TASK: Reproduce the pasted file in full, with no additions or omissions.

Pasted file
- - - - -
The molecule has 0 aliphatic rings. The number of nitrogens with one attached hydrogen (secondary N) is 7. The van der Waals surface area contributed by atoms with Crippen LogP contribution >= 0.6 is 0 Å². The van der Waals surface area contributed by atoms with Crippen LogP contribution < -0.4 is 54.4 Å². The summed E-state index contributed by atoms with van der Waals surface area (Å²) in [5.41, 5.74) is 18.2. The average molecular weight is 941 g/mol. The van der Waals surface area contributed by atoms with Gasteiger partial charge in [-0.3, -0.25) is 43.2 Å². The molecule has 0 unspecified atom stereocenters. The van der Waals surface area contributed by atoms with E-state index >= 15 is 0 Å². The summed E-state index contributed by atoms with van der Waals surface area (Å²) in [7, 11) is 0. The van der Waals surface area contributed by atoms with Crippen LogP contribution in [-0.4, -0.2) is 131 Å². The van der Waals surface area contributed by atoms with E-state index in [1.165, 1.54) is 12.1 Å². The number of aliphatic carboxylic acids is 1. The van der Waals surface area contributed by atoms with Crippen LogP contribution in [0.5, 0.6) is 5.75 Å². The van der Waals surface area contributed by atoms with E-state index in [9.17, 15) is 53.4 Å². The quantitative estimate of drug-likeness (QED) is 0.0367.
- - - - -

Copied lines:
The molecule has 0 aliphatic rings. The number of nitrogens with one attached hydrogen (secondary N) is 7. The van der Waals surface area contributed by atoms with Crippen LogP contribution >= 0.6 is 0 Å². The van der Waals surface area contributed by atoms with Crippen LogP contribution < -0.4 is 54.4 Å². The summed E-state index contributed by atoms with van der Waals surface area (Å²) in [5.41, 5.74) is 18.2. The average molecular weight is 941 g/mol. The van der Waals surface area contributed by atoms with Gasteiger partial charge in [-0.3, -0.25) is 43.2 Å². The molecule has 0 unspecified atom stereocenters. The van der Waals surface area contributed by atoms with E-state index >= 15 is 0 Å². The summed E-state index contributed by atoms with van der Waals surface area (Å²) in [7, 11) is 0. The van der Waals surface area contributed by atoms with Crippen LogP contribution in [-0.4, -0.2) is 131 Å². The van der Waals surface area contributed by atoms with E-state index in [1.165, 1.54) is 12.1 Å². The number of aliphatic carboxylic acids is 1. The van der Waals surface area contributed by atoms with Crippen LogP contribution in [0.5, 0.6) is 5.75 Å². The van der Waals surface area contributed by atoms with E-state index in [9.17, 15) is 53.4 Å². The quantitative estimate of drug-likeness (QED) is 0.0367.